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Starbucks founder and former CEO Howard Schultz speaks during a book promotion tour on Jan. 28 in New York.

Conventional wisdom holds that the third-party presidential candidacy of Starbucks founder and former CEO Howard Schultz would be successful only in terms of its ability to return Donald Trump to the White House.

It may be best known for what will happen as opposed to what will not occur. Howard Schultz will not be sworn-in as the 46th president of the United States on Jan. 20, 2021.

But Schultz’s running an insurgent third-party candidacy in an age of tribalism and diminishing respect for democratic institutions would most likely ensure that Donald J. Trump will be re-elected. At least, this reflects the scenario that many Democrats fear.

Joy Behar, co-host of The View, recently echoed such concerns. Behar told Schultz on the popular daytime talk show, “The main thing that scares me is that your entry into the race will guarantee Trump another four years and we cannot have that.”

Behar assumes a Nostradamus-like clairvoyance by predicting the outcome along with the electorate’s response to Schultz. She achieves this without the benefit of Schultz possessing the ability to articulate a coherent vision. Behar supposes that a billionaire running for president with no prior experience will be the piece de resistance, especially for those who make the morning trek for a Venti Cinnamon Roll Frappuccino.

But the place where Behar’s political analysis falls short is perhaps the area where she, along with many others, believe their argument is the strongest — history.

Democrats and Republicans each enjoy retelling their version of the urban myth to justify losing recent elections they believe they would have otherwise won. And both scenarios involve a third-party candidacy.

Republicans revel in recalling the hackneyed yarn that Ross Perot cost George H.W. Bush his reelection in 1992. The linear thinking that supports this myth is based on Perot’s politics being closer aligned with Bush than with then-candidate Bill Clinton. Therefore, the 18.9 percent that Perot received added to Bush’s 37.4 percent would suggest a comfortable reelection for the 41st president. The problem, as John Adams noted, is that “facts are stubborn things.”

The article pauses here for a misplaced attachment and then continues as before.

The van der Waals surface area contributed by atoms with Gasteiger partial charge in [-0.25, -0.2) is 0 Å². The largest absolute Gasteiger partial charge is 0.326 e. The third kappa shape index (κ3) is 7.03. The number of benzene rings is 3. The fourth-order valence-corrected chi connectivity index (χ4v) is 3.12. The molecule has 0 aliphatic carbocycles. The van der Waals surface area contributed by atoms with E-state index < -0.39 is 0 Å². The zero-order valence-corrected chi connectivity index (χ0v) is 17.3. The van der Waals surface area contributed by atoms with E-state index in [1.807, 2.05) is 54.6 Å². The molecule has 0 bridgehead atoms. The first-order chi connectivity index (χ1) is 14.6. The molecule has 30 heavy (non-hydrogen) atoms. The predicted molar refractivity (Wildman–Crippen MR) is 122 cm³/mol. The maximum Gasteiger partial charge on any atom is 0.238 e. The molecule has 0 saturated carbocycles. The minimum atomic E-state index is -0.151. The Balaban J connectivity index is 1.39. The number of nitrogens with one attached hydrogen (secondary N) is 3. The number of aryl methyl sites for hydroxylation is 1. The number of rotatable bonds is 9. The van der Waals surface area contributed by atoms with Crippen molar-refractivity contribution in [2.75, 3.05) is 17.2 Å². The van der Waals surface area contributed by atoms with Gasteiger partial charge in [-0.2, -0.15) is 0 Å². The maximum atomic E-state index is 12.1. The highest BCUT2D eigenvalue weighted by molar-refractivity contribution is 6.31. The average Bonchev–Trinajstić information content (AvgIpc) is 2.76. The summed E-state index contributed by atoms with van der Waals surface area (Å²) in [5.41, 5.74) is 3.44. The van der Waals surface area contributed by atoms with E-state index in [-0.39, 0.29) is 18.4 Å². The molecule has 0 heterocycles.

It only requires an eight-word Google search: Did Perot cost Bush the election in 1992? There one becomes privy to the facts. If anyone was hurt, it was Clinton, who enjoyed a sizeable bump in the Gallup polling when Perot exited the race in July 1992. When Perot re-entered the race in October, Clinton held a 54-35 lead over Bush. The final tally of Clinton 43 percent, Bush 37.4 percent and Perot 18.9 percent, took a toll on Clinton. During the entire election cycle, Bush only polled better than 40 percent once.

In 2000, the controversial presidential election between George W. Bush and Al Gore lent itself to the Democrats’ contribution to the fallacious urban myth of third-party candidates. With so much emphasis placed on Florida and its hanging chads, along with recounts, lawsuits and Supreme Court rulings, as well as Bush being declared the victor by 534 votes, it’s easy to conclude the lion’s share of Green Party candidate Ralph Nader’s 96,488 votes would have gone to Gore.

If Florida was the sole factor in Gore losing to Bush, I might be slightly more sympathetic to this argument. But like the Perot narrative, it myopically lacks nuance.

In an unprecedented era of peace and prosperity, it was amazing the election was so close. Gore was Clinton’s vice president, running ostensibly for a third Clinton term without the personal baggage. But Bush managed to win 11 states previously carried by Clinton in 1996, including Gore’s home state of Tennessee and Clinton’s Arkansas.

Moreover, the Gore campaign made a strategic decision not to use Clinton, who for a good portion of 2000 held an approval rating north of 60 percent. He was even more popular in Arkansas and New Hampshire. Either one of those states would have given Gore the victory without Florida.

But where these urban myths really fall miserably short is that they place more blame on third parties than on the shortcomings of candidates to achieve victory. They come as close as possible to suggesting third-party candidacies are unconstitutional in theory rather than admitting that failing candidates did not make the requisite case.

It is preferred to offer extenuating circumstances than to admit defeat. But in doing so, Democrats and Republicans recount the presidential campaigns of 1992 and 2000, respectively, adorning the accouterments of denial while burning effigies of Perot and Nader.

Before someone is newly inducted into the pantheon of third-party spoilers, let us consider another salient fact: A Trump victory will be the failure of Democrats to make a credible case that the president does not deserve another four years.

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The Rev. Byron Williams (byron@publicmorality.org), a writer and the host of “The Public Morality” on WSNC 90.5, lives in Winston-Salem.

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